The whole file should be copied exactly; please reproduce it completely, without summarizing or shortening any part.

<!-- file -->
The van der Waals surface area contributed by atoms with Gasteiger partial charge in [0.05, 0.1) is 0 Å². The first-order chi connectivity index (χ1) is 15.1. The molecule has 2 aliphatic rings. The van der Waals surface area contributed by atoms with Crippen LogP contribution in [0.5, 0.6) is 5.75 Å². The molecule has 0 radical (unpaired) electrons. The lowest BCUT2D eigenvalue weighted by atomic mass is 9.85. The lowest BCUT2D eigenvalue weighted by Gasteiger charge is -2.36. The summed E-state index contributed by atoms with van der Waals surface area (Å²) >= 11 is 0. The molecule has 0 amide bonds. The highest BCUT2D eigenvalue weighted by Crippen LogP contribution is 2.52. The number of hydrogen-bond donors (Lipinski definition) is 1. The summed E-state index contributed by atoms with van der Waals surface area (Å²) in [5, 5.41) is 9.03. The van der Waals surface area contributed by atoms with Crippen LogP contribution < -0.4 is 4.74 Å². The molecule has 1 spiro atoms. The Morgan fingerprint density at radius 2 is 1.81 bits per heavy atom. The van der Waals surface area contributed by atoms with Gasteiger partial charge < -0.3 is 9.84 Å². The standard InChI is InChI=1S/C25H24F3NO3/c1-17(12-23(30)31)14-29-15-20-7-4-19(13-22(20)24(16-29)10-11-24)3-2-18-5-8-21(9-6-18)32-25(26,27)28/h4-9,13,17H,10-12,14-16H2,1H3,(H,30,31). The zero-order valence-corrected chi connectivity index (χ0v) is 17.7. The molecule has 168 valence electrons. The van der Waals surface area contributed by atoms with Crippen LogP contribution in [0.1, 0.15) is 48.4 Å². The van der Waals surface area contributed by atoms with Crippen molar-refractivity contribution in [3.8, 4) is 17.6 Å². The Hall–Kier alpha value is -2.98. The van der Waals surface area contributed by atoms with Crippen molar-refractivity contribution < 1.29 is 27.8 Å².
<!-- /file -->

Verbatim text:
The van der Waals surface area contributed by atoms with Gasteiger partial charge in [0.05, 0.1) is 0 Å². The first-order chi connectivity index (χ1) is 15.1. The molecule has 2 aliphatic rings. The van der Waals surface area contributed by atoms with Crippen LogP contribution in [0.5, 0.6) is 5.75 Å². The molecule has 0 radical (unpaired) electrons. The lowest BCUT2D eigenvalue weighted by atomic mass is 9.85. The lowest BCUT2D eigenvalue weighted by Gasteiger charge is -2.36. The summed E-state index contributed by atoms with van der Waals surface area (Å²) >= 11 is 0. The molecule has 0 amide bonds. The highest BCUT2D eigenvalue weighted by Crippen LogP contribution is 2.52. The number of hydrogen-bond donors (Lipinski definition) is 1. The summed E-state index contributed by atoms with van der Waals surface area (Å²) in [5, 5.41) is 9.03. The van der Waals surface area contributed by atoms with Crippen LogP contribution < -0.4 is 4.74 Å². The molecule has 1 spiro atoms. The Morgan fingerprint density at radius 2 is 1.81 bits per heavy atom. The van der Waals surface area contributed by atoms with Gasteiger partial charge < -0.3 is 9.84 Å². The standard InChI is InChI=1S/C25H24F3NO3/c1-17(12-23(30)31)14-29-15-20-7-4-19(13-22(20)24(16-29)10-11-24)3-2-18-5-8-21(9-6-18)32-25(26,27)28/h4-9,13,17H,10-12,14-16H2,1H3,(H,30,31). The zero-order valence-corrected chi connectivity index (χ0v) is 17.7. The molecule has 168 valence electrons. The van der Waals surface area contributed by atoms with Crippen LogP contribution in [0.1, 0.15) is 48.4 Å². The van der Waals surface area contributed by atoms with Crippen molar-refractivity contribution in [3.8, 4) is 17.6 Å². The Hall–Kier alpha value is -2.98. The van der Waals surface area contributed by atoms with Crippen molar-refractivity contribution < 1.29 is 27.8 Å².